Industry professionals visit INL as part of a U.S. Nuclear Industry Council Conference. (Photo: INL)
The Department of Energy’s commitment to breaking down market barriers with initiatives, programs, and access to facilities is making it simpler and more efficient than ever for industry to partner with national laboratories. It is especially timely, as the country continues to face evolving security, economic, and clean energy challenges. Partnering opportunities via the DOE’s Cooperative Research and Development Agreements (CRADAs) and Strategic Partnership Projects (SPPs) are particularly prevalent in the commercial nuclear community and have seen a tremendous amount of funding and support dedicated to advancing the development, demonstration, and deployment of new reactor technologies.
Artist’s concept of the DRACO spacecraft, which will demonstrate a nuclear thermal rocket engine. (Image: DARPA)
NASA and the Defense Advanced Research Projects Agency (DARPA) have announced they will collaborate on plans to launch and test DARPA’s Demonstration Rocket for Agile Cislunar Operations (DRACO). DARPA has already worked with private companies on the baseline design for a fission reactor and rocket engine—and the spacecraft that will serve as an in-orbit test stand—and has solicited proposals for the next phase of work. Now NASA is climbing on board, deepening its existing ties to DRACO’s work in nuclear thermal propulsion (NTP) technology—an “enabling capability” required for NASA to meet its Moon to Mars Objectives and send crewed missions to Mars. NASA and DARPA representatives announced the development at the American Institute of Aeronautics and Astronautics SciTech Forum in National Harbor, Md., on January 24.
Aircraft line the runway at Eielson AFB in December 2020. (Photo: U.S. Air Force/Senior Airman Keith Holcomb)
The Department of the Air Force and the Defense Logistics Agency–Energy have released a request for proposals (RFP) for the construction and operation of a microreactor in central Alaska. The Department of Defense wants a 20-year supply of electricity and steam from a 1–5-MW microreactor, but the Eielson Air Force Base (AFB) Microreactor Pilot Program will go beyond a simple power purchase agreement and put the reactor through its paces with tests, at least annually, of the reactor’s walk-away safety and black-start capabilities. The final RFP is available at sam.gov.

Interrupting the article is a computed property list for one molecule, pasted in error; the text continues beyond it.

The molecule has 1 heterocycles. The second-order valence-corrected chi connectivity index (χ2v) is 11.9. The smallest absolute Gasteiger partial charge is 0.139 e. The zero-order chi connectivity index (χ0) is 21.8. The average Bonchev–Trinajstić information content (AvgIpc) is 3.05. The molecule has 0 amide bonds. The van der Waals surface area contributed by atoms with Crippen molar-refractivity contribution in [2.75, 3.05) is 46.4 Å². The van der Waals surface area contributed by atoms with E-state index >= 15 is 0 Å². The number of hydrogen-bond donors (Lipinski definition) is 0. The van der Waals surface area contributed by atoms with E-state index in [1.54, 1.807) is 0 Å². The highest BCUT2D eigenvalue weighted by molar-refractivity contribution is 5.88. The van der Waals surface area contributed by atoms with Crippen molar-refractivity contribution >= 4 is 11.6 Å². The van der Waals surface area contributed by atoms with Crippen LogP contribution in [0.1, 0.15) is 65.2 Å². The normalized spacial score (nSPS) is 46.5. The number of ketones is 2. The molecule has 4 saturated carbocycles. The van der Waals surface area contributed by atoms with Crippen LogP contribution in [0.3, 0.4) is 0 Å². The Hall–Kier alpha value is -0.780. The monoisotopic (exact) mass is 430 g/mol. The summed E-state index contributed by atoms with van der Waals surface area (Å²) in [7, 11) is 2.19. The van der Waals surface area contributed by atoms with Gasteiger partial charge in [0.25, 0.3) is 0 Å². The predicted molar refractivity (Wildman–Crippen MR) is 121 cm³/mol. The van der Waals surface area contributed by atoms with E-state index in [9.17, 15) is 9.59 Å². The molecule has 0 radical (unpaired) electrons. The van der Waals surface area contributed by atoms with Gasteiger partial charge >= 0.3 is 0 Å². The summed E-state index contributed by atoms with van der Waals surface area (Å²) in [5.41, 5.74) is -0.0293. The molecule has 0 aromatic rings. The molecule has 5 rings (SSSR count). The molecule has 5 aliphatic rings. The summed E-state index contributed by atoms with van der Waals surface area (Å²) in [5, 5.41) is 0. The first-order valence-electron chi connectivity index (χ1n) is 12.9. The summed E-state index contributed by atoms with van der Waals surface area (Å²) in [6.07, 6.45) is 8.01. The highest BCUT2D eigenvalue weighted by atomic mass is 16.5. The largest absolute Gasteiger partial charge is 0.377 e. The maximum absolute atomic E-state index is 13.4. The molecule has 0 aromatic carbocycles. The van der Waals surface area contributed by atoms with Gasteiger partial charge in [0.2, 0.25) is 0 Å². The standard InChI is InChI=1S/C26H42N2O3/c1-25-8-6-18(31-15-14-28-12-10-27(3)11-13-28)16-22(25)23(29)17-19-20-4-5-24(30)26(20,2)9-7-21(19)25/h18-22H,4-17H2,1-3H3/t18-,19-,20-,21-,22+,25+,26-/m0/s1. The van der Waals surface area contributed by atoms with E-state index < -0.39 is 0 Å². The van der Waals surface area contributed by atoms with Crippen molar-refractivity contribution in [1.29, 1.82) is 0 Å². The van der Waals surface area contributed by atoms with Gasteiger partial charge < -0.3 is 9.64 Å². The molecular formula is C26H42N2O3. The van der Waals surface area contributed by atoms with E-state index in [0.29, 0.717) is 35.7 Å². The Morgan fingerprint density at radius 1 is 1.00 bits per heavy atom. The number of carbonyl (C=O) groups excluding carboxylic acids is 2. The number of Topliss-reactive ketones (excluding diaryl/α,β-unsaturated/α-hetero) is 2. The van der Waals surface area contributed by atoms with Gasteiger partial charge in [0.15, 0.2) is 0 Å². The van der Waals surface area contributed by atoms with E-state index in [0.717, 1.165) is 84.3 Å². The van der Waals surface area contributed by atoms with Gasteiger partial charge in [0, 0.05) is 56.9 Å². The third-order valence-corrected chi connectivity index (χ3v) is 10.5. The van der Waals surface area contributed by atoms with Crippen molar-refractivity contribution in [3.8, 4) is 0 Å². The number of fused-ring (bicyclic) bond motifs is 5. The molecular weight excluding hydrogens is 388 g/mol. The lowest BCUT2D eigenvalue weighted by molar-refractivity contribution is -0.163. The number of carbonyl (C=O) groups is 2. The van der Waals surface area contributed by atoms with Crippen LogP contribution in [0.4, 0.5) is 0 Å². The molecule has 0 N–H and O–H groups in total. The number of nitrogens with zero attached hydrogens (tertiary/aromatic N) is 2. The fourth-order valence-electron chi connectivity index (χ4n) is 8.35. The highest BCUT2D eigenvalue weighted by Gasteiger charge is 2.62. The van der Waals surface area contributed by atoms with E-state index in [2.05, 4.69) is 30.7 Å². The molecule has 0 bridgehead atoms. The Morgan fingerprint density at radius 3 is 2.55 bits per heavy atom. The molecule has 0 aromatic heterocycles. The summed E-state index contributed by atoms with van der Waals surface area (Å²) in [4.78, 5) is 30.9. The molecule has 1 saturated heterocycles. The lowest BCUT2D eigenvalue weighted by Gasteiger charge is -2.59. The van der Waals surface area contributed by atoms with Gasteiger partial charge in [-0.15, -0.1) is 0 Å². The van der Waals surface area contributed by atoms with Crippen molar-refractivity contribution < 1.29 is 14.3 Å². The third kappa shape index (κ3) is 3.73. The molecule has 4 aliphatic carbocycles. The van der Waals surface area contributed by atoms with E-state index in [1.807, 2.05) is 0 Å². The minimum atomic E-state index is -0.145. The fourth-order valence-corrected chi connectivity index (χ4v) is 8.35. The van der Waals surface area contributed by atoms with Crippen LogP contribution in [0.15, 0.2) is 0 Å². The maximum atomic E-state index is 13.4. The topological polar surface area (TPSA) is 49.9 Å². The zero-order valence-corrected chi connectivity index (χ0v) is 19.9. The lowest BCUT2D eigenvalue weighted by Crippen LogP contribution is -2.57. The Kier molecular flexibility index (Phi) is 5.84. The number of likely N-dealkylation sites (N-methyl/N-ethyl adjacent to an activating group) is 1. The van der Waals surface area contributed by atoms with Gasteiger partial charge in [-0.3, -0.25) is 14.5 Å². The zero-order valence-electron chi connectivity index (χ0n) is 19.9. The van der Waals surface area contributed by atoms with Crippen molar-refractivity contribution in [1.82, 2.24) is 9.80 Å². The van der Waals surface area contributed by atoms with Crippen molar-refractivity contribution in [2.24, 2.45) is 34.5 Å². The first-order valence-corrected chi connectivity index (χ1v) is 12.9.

Artist’s rendering of BWXT’s Project Pele transportable reactor modules arriving for set up and operation. (Image: BWXT)
BWX Technologies, Inc., will deliver the first microreactor in the United States under a contract awarded by the U.S. Department of Defense Strategic Capabilities Office (SCO), the company announced today. BWXT will have two years to build a transportable microreactor prototype to the SCO’s Project Pele specifications and deliver it to Idaho National Laboratory for testing under a cost-type contract valued at about $300 million.
Artist’s rendering of USNC spacecraft using EmberCore. (Image: DIU)
The Defense Innovation Unit (DIU), a Department of Defense organization focused on swiftly putting commercial technology to use in the U.S. military, has awarded contracts for two nuclear technologies—compact fusion and radioisotope heat—for spacecraft that could carry a high-power payload and freely maneuver in cislunar space. The objective is to accelerate ground and flight testing and launch a successful orbital prototype demonstration of each approach in 2027.
The Project Pele microreactor will be fueled by TRISO fuel particles like those shown here. (Photo: INL)
An illustration of a potential mobile microreactor site at Test Pad D in INL’s Critical Infrastructure Test Range Complex for the grid operation phase of Project Pele. (Image: DOD)
The U.S. Department of Defense (DOD) is looking to reduce its reliance on local electric grids and diesel-fueled generators at military installations. Project Pele is designed to demonstrate the technical and safety features of mobile microreactors capable of generating up to 5 MWe.
This image is described by the Alaska Center for Energy and Power as a conceptual layout of a generic small modular reactor or microreactor. (Image: ACEP)
Alaska Gov. Mike Dunleavy (R.) introduced “An act relating to microreactors” (SB 177) in the Alaska state legislature on February 1 that would modify existing state law on nuclear energy by specifying that microreactors are not subject to certain nuclear reactor siting and permitting regulations in Alaska. The bill defines a microreactor as an advanced nuclear fission reactor that would be capable of generating no more than 50 MWe.
An F-35A Lightning II takes off from Eielson Air Force Base in Alaska on July 1, 2021. (Photo: U.S. Air Force/Airman 1st Class Jose Miguel T. Tamondong)
The Department of the Air Force has selected Eielson Air Force Base as the site of a stationary microreactor that “will provide the installation with a clean, reliable, and resilient nuclear energy supply technology for critical national security infrastructure,” the department announced on October 15.